Director: Destin Daniel Cretton Screenwriter: Dave Callaham, Destin Daniel Cretton, Andrew Lanham Cast: Simu Liu, Awkwafina, Meng'er Zhang, Fala Chen, Florian Munteanu, Benedict Wong, Michelle Yeoh, Tony Leung Distributor: Walt Disney Studios Motion Pictures Running Time: 130 min. MPAA: PG-13

In a cinematic universe overflowing with spies, robots, aliens, and super-soldiers, it’s refreshing to know that there’s plenty of room for more fantasy. Shang-Chi feels like a pleasant addition to the unstoppable machine that is the MCU. It’s a film that won’t exactly push these films into a new realm or genre, given that this isn’t the first or last film we will have seen with fantasy creatures, fantastic powers, and rich with lore. It may be the first that has stunning martial arts that feels competent, clever, and exciting. It’s certainly the first all-Asian cast to show off how the MCU is expanding for more diverse voices, a quintessential aspect to ensuring a franchise has some life after 20+ films spanning over a decade.

Director Destin Daniel Cretton has more than enough cunning to weave this tale of fantasy weapons. Despite the presence of a prologue, explaining how the power of the mysterious rings has led to a shadow organization spanning centuries, the story itself is presented in a brisk manner. We get the bare bones about how Shang-Chi (Simu Liu) is the son of the ring’s owner, the power-hungry Wenwu (Tony Leung), and has a life he has tried to hide. Working as a valet with his best friend Katy (Awkwafina), he prefers a life of get-togethers, drinks, and karaoke. Of course, there’s only so long he can evade his powerful dad.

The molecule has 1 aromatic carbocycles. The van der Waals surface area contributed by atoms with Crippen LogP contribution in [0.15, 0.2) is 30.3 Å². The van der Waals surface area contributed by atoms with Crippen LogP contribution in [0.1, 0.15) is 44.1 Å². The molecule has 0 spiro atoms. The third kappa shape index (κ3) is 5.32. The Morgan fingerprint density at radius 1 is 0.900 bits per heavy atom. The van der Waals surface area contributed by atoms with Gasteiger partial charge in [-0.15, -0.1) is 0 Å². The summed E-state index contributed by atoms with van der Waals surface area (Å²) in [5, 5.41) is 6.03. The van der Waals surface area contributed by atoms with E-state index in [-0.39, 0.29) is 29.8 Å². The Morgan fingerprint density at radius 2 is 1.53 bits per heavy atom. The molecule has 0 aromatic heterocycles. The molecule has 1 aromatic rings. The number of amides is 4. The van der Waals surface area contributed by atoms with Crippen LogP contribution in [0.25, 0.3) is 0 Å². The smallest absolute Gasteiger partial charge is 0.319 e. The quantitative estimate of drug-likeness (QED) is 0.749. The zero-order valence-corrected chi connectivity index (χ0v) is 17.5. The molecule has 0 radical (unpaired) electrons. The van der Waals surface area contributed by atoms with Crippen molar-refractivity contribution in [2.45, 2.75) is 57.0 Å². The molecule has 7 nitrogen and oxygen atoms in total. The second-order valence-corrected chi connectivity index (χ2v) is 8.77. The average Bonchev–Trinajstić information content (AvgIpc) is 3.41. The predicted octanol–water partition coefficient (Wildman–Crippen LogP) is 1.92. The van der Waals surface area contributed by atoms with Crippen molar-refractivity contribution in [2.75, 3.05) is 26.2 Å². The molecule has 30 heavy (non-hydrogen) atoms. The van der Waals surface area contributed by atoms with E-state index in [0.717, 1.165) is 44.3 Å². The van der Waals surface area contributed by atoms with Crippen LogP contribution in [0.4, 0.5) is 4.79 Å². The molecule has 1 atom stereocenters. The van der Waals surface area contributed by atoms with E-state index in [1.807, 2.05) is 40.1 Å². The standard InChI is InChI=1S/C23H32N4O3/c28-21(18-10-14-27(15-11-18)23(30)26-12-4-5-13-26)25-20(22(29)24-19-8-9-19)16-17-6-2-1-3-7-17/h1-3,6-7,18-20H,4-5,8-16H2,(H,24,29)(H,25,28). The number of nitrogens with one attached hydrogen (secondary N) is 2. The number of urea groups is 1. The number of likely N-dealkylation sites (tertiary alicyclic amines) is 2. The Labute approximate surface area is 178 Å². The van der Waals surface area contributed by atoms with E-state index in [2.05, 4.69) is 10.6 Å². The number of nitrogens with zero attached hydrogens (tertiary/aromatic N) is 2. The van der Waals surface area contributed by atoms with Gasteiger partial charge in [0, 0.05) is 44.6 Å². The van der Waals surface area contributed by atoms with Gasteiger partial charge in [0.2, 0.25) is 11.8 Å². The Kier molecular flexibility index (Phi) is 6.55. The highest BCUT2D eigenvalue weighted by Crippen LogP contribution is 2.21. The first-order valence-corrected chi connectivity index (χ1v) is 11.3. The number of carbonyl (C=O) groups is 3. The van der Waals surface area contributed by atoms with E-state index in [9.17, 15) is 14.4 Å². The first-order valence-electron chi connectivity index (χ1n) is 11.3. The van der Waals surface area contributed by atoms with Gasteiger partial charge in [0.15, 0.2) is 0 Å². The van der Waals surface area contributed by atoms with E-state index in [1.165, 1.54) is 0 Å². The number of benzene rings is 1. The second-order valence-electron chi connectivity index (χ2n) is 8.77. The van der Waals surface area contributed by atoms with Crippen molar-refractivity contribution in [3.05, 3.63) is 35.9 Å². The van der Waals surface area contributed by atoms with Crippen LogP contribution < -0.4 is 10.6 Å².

After an exciting fight on an out-of-control bus, a confounded Katy demands that Shang-Chi come clean and his history is slowly revealed on his journey to protect his family. We learn that he was raised to be a warrior by his father who trained him in martial arts. We’re made aware of his estranged sister, Xialing (Meng’er Zhang), has become a dominant leader in an underground fighting organization.

But what’s perhaps most pressing is that Wenwu, bound by the loss of his mystical wife Jiang Li (Fala Chen), has become obsessed with a way to bring her back. His methods involve tapping into a portal that, if opened, will bring forth great evils into this world.

This focus on being haunted by the past is presented in such a meaningful way, especially with the non-linear format that slowly reveals Wenwu’s troubled life when handling death and power. He’s a sympathetic villain but also one that has become hardened by pushing others away while handling grief. His favoring of the mystical ten rings, with their power to shoot energy as weapons and for flight, corrupts his worldview that was once peaceful when surrounded by his family.

At the same time, Shang-Chi and Xialing also have conflicts with childhoods they would rather forget. Having known their father post-wife as either a strict trainer of martial arts or a coldly neglecting father, the siblings would rather place that part of their lives behind them. Yet they can only move on and grow if they address this part of their life, lest they turn just as hardened.